Bag of Dust

It’s been a little over a week since I put my dog down.  I won’t rehash that event, but you can read it here. I had her cremated.  They called it private cremation.  I got her ashes back yesterday.




And then I arranged to meet up with my family to share the final stage of her life.  They split a vegan sandwich. I sipped on coffee. We smiled and remembered the loss.  I held back any more tears. I don’t know if I’ll cry quite as I did on November 22, 2019.  But I’ll remember it, because it was also the day Kennedy was assassinated in Dallas, way back in 1963.


And then I arranged to meet up with my family to share the final stage of her life.  They split a vegan sandwich. I sipped on coffee. We smiled and remembered the loss.  I held back any more tears. I don’t know if I’ll cry quite like I did on November 22, 2019.  But I’ll remember it, because it was also the day Kennedy was assassinated in Dallas, way back in 1963.


Does this all seem very stream of consciousness?  It should.  That’s how it feels to write it.  But that’s also how it’s coming out.  Writing comes from all of these places, remember?  We’ve discussed this before. But now, with only some vinyl and wood separating me from my dog, I feel like something ethereal is at play.  Like the ashes can transform somehow, and rearrange into something whole again.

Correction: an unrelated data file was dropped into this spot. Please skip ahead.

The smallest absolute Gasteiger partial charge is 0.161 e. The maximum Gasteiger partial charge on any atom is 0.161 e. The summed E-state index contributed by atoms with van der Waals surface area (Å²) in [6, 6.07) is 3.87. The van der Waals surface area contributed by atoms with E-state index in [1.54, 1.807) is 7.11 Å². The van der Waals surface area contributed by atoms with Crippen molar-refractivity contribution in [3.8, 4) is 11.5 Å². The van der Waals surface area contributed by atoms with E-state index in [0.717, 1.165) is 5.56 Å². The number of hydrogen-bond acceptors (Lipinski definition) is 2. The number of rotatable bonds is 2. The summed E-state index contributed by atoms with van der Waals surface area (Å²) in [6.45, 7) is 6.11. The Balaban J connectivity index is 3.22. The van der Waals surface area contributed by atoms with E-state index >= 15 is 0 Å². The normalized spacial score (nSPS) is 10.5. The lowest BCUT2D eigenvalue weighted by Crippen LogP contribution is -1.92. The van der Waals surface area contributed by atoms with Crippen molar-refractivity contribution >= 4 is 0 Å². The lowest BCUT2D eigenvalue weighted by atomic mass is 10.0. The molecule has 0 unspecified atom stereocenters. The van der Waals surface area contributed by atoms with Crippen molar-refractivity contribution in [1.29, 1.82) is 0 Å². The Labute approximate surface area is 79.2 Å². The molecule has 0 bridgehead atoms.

Have I lost you?  Things got weird, right?  But that’s the point with this kind of writing.  Sometimes you just need to get the words out. And get them out in any manner you see fit.  Including the oddly surreal kind.


We don’t ever think about when we’re happy or riding high.  We feel above the pain of loss. But when I held that box, with her name etched into the wood, it felt like I was petting her again.  I cried one more time, alone, in my car. I was listening to a podcast. It was chilly outside. The heater was on low.


But I digress.  This will probably be the last I speak of the loss of my sweet canine companion.  Much like when Buster Douglas beat the formerly unbeaten Mike Tyson. And they asked Buster what motivated him during that fight.  He claimed it was the loss of his grandmother. The two men would never fight again. There was no rematch. As for Buster, his grandmother could only pass once.

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